I read with keen interest the response of Meredith Jessup to the direct action protest which took place in New York City involving my son’s arrest. I feel the writer of the article, Video: Liberal law student chokes on silver spoon in (false) protest has missed the point of the protest by her limited perspective about American freedom, with her statement, “Only in America could a kid have been blessed with so much… and only in America could he still claim to be a victim.” She has chosen to focus on a personal attack of Robert, including his having the ability to attend good academic institutions. These institutions have taught him to think and develop a consciousness about global suffering. Meredith Jessup says “Robert Stephens graduated from Carleton College (average cost: $42,942/year) in 2010 and now studies law at The George Washington University Law School (average cost: $70,449/year).” It would also seem Ms. Jessup believes that a private education should buy your silence about these kinds of issues; that they should be fodder for the classroom but not crossover into real life. I can think of more than a few professors in private schools that would take issue with that viewpoint. I can also think of privileged persons that led movements that introduced a whole new way of thinking; that changed things; and are revered in America. Ms. Jessup in so reporting seems to be persuaded that the status quo is worth maintaining even though she admits to being underemployed in a system that she works to uphold. Ms. Jessup, Robert’s participation in the protest, covers you too.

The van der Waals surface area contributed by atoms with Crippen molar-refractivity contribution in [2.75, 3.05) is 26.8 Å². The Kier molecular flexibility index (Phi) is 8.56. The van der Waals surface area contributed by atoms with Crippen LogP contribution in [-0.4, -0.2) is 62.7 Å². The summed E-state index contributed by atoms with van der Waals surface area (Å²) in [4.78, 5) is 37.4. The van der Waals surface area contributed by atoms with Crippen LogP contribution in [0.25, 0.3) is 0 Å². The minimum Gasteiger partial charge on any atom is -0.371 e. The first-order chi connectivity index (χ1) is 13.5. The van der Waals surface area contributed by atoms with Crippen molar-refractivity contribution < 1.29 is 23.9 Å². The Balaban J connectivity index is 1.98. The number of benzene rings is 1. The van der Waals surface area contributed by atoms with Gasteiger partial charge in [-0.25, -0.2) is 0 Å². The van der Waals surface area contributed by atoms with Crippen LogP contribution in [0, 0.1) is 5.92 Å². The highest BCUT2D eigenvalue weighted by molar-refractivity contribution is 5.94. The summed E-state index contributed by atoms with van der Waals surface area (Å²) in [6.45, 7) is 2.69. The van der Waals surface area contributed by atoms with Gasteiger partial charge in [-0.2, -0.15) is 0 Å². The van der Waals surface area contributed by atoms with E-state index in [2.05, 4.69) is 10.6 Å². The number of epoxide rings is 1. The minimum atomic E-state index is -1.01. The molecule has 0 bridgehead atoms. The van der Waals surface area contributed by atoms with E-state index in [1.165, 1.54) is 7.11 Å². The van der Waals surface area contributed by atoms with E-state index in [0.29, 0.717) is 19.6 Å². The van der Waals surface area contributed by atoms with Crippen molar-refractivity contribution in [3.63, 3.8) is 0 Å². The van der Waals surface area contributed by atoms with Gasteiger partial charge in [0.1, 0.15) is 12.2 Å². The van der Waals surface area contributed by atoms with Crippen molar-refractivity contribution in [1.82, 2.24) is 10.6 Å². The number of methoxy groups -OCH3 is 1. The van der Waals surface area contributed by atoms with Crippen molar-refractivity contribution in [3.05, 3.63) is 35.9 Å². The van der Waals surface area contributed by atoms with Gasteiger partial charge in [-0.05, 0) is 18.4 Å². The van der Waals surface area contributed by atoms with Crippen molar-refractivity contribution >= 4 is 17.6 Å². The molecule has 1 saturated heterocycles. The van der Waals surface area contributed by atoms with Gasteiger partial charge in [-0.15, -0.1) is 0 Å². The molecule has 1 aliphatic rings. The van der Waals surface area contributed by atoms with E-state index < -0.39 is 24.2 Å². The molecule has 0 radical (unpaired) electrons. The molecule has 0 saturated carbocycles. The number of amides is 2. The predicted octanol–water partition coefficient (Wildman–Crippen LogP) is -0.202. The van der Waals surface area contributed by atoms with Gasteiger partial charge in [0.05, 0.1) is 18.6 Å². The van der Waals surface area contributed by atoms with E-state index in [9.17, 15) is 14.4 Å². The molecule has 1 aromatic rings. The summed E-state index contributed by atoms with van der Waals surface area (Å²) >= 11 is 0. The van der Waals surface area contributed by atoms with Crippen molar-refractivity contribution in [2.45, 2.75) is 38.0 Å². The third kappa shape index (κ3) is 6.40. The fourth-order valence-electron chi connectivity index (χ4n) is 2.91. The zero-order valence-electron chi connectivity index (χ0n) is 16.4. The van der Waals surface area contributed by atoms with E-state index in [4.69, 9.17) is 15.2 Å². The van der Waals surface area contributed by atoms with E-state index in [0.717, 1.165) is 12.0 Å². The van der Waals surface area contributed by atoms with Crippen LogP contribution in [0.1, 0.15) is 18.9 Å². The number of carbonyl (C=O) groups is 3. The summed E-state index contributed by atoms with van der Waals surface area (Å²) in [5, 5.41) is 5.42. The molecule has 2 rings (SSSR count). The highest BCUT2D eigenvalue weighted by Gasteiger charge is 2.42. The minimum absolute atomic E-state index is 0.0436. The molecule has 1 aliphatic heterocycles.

It is true that the austerity movement has gripped the perspective of many in industry and government (and some media types) and has had devastating consequences on the lives of many poor, middle class, and marginalized people across the globe especially in the United States of America. The austerity movement has formed the rhetoric for the removal of any safety net. For the past seventy years or more a safety net had been in place. But in the recent past, government has functioned to allow corporate greed to raid the wealth of the middle class and become indifferent to the needs of the poor.
Robert was not lying when he stated that institutions like Chase Bank, have been a part of the bitter demise of middle class wealth. We are a case in point. While he did not spell out all of the details of how Chase Bank functioned in our personal circumstances, it is true that when the housing bubble burst, taking away most of the equity accumulated over the years, it was in part the work of financial institutions like Chase. The down turn in the economy is all tied to the systemic structures which diminishes the wealth of the masses of people while the rich get richer. The austerity movement offers little hope for the reversal of this process. Unfortunately, Ms. Jessup was less interested in our position about how we got to this place or our experience with the systems we interfaced with, and more interested in whether or not we were in foreclosure, as though that was the essence of Robert’s position.
While our way of discussing it– at this point– is not to cry, “the bank is taking our house,” it is still a study in irony when government bails out banks allowing them to recover profitability in a recession, but no similar opportunity is afforded those whose suffer income reduction due to a downturn in health, sudden disability, entrepreneurial failure, divorce, etc. and readily sell homes in the market that has been created by these same corporate interests. As I told Ms. Jessup, we don’t know how this short sale experience will turn out or where we will move.
I am glad that Robert joined in solidarity with suffering people. Even though I am not comfortable discussing our private affairs in a public and anonymous forum; his point is well taken.